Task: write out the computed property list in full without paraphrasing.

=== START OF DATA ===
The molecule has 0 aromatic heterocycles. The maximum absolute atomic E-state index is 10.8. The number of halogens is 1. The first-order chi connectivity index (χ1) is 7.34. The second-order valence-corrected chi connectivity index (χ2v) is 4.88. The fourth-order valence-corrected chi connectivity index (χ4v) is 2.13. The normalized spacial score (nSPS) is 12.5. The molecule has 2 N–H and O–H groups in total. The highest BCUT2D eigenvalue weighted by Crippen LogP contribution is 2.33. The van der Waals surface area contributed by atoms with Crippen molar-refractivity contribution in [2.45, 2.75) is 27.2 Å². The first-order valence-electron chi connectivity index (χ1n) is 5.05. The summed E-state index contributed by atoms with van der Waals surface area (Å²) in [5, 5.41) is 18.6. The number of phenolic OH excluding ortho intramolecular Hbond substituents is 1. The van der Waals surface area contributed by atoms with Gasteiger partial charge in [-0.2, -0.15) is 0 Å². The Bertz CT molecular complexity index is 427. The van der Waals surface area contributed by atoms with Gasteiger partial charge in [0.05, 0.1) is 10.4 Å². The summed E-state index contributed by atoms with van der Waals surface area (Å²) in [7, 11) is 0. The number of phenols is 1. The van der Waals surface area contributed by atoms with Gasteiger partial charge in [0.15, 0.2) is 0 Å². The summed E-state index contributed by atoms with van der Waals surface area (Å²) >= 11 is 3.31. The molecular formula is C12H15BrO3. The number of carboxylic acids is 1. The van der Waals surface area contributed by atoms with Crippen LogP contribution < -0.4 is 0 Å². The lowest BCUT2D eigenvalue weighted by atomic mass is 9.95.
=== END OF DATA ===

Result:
The molecule has 0 aromatic heterocycles. The maximum absolute atomic E-state index is 10.8. The number of halogens is 1. The first-order chi connectivity index (χ1) is 7.34. The second-order valence-corrected chi connectivity index (χ2v) is 4.88. The fourth-order valence-corrected chi connectivity index (χ4v) is 2.13. The normalized spacial score (nSPS) is 12.5. The molecule has 2 N–H and O–H groups in total. The highest BCUT2D eigenvalue weighted by Crippen LogP contribution is 2.33. The van der Waals surface area contributed by atoms with Crippen molar-refractivity contribution in [2.45, 2.75) is 27.2 Å². The first-order valence-electron chi connectivity index (χ1n) is 5.05. The summed E-state index contributed by atoms with van der Waals surface area (Å²) in [5, 5.41) is 18.6. The number of phenolic OH excluding ortho intramolecular Hbond substituents is 1. The van der Waals surface area contributed by atoms with Gasteiger partial charge in [-0.2, -0.15) is 0 Å². The Bertz CT molecular complexity index is 427. The van der Waals surface area contributed by atoms with Gasteiger partial charge in [0.05, 0.1) is 10.4 Å². The summed E-state index contributed by atoms with van der Waals surface area (Å²) in [7, 11) is 0. The number of phenols is 1. The van der Waals surface area contributed by atoms with Gasteiger partial charge in [0.15, 0.2) is 0 Å². The summed E-state index contributed by atoms with van der Waals surface area (Å²) >= 11 is 3.31. The molecular formula is C12H15BrO3. The number of carboxylic acids is 1. The van der Waals surface area contributed by atoms with Crippen LogP contribution < -0.4 is 0 Å². The lowest BCUT2D eigenvalue weighted by atomic mass is 9.95.